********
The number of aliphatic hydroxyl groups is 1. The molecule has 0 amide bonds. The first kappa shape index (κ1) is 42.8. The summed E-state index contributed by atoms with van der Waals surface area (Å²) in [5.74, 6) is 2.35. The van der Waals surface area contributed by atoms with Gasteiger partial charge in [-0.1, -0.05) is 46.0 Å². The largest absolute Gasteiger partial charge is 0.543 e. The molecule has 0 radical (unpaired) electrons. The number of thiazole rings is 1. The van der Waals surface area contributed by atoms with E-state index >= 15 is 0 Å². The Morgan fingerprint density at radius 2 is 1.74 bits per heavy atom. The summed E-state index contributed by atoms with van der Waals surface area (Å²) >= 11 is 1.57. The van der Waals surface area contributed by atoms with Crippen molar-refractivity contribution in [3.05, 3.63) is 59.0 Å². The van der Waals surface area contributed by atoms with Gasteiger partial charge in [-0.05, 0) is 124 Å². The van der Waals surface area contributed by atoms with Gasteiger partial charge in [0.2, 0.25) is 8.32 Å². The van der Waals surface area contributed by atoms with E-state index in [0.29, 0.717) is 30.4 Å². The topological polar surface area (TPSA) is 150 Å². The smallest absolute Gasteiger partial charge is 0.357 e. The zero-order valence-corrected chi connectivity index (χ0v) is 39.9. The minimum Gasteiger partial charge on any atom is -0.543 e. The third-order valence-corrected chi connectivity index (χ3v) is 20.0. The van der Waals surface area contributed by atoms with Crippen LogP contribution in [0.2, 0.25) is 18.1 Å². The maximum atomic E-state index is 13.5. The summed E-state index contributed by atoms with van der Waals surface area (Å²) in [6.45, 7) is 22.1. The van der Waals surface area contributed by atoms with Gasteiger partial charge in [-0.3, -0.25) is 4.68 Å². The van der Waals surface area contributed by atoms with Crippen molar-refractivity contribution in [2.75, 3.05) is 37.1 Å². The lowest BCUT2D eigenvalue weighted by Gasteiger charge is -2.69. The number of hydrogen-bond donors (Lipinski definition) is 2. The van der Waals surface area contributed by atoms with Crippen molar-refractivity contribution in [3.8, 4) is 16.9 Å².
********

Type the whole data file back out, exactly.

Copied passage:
The number of aliphatic hydroxyl groups is 1. The molecule has 0 amide bonds. The first kappa shape index (κ1) is 42.8. The summed E-state index contributed by atoms with van der Waals surface area (Å²) in [5.74, 6) is 2.35. The van der Waals surface area contributed by atoms with Gasteiger partial charge in [-0.1, -0.05) is 46.0 Å². The largest absolute Gasteiger partial charge is 0.543 e. The molecule has 0 radical (unpaired) electrons. The number of thiazole rings is 1. The van der Waals surface area contributed by atoms with E-state index >= 15 is 0 Å². The Morgan fingerprint density at radius 2 is 1.74 bits per heavy atom. The summed E-state index contributed by atoms with van der Waals surface area (Å²) >= 11 is 1.57. The van der Waals surface area contributed by atoms with Crippen molar-refractivity contribution in [3.05, 3.63) is 59.0 Å². The van der Waals surface area contributed by atoms with Gasteiger partial charge in [-0.05, 0) is 124 Å². The van der Waals surface area contributed by atoms with Gasteiger partial charge in [0.2, 0.25) is 8.32 Å². The van der Waals surface area contributed by atoms with E-state index in [0.29, 0.717) is 30.4 Å². The topological polar surface area (TPSA) is 150 Å². The smallest absolute Gasteiger partial charge is 0.357 e. The zero-order valence-corrected chi connectivity index (χ0v) is 39.9. The minimum Gasteiger partial charge on any atom is -0.543 e. The third-order valence-corrected chi connectivity index (χ3v) is 20.0. The van der Waals surface area contributed by atoms with Crippen LogP contribution in [0.2, 0.25) is 18.1 Å². The maximum atomic E-state index is 13.5. The summed E-state index contributed by atoms with van der Waals surface area (Å²) in [6.45, 7) is 22.1. The van der Waals surface area contributed by atoms with Gasteiger partial charge in [-0.3, -0.25) is 4.68 Å². The van der Waals surface area contributed by atoms with Crippen molar-refractivity contribution in [2.75, 3.05) is 37.1 Å². The lowest BCUT2D eigenvalue weighted by Gasteiger charge is -2.69. The number of hydrogen-bond donors (Lipinski definition) is 2. The van der Waals surface area contributed by atoms with Crippen molar-refractivity contribution in [3.8, 4) is 16.9 Å².